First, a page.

Social Media in the Classroom: Twitter and Journalists

By Dominic Lasorsa, University of Texas at Austin

I have found an approach for incorporating the study of social media into the college curriculum that can be used with courses of different sizes and to study different social media. The project shows students that social media serve different functions for different users with different consequences, that as means of mass communication social media are relevant to journalists’ work, and that scientific methods can be employed to help answer intriguing questions, such as how new technologies affect journalists’ work.

I chose Twitter because journalists have become heavy users and because it is one of the newer online social media. Twitter is a form of “microblogging,” a means of communication in which short (no more than 140-character) messages are sent to other users who have chosen to follow the sender. Twitter “followers” are similar to Facebook “friends.”

The project was paced over the entire semester. First, students read three articles to become familiar with microblogging: “A primer on Twitter, by Chris Gaylord, Christian Science Monitor. The lingo of Twitter. Twitter taking off among Washington journalists, by Toby Harnden, London Daily Telegraph. Examples of journalists who use Twitter. Social realism, by Joe Strupp, Editor & Publisher. More on how journalists use Twitter.” Students then were told to “open a public (unrestricted) Twitter account, identifying yourself by a user name of your choice. (You easily can delete this account once the class project ends.) If you already have a public Twitter account, you are welcome to use that one. When setting up your Twitter account you can use an anonymous name. As a journalist, however, there is a benefit in making your professional presence known, and Twitter is one way to do that. Therefore, I suggest that you establish yourself on Twitter by using your real name and putting up an attractive picture of yourself. The goal of this part of the assignment is to begin to familiarize yourself with microblogging.”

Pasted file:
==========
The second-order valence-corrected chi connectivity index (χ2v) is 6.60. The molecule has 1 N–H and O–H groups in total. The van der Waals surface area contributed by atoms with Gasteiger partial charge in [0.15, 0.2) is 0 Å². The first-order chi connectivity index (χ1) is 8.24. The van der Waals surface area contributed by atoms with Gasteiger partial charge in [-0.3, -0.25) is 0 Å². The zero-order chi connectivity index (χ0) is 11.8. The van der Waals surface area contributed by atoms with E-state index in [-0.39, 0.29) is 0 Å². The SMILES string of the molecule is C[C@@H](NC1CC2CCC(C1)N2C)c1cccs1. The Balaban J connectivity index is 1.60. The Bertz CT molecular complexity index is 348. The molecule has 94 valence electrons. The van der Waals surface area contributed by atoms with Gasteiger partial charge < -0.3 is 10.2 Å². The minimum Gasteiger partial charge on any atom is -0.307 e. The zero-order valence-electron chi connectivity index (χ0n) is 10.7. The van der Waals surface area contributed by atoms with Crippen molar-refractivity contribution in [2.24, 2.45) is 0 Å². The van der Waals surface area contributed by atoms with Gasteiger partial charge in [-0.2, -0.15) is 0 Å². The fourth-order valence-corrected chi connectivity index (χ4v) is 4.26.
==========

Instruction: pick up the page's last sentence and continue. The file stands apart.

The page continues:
Students then were told to do the following within one week: “(1) Send a tweet. (2) Respond to a tweet. (3) Retweet. (4) Send a directed message. (5) Use a hash tag. (6) Start following 10 journalists of your own choosing. Choose well-established journalists who use Twitter regularly. (These activities are described in the readings accompanying this assignment. The Twitter Web site also has a help guide.)” Students were instructed to submit: (1) Your Twitter user name. (2) The time and day you started following your 10 journalists. (3) A list of the 10 journalists you followed. For each journalist, give (a) the link to that journalist’s Twitter page and (b) a 1-to-3-sentence description of how that journalist uses Twitter. (Does the journalist use Twitter to promote stories she has written, to seek out sources for a story on a particular topic, to comment on the news of the day, to recommend a good book, to direct us to a story written by someone else, to relate what he had for breakfast, to decry the pain of being a White Sox fan?) Give a sense of the way(s) each journalist uses Twitter.”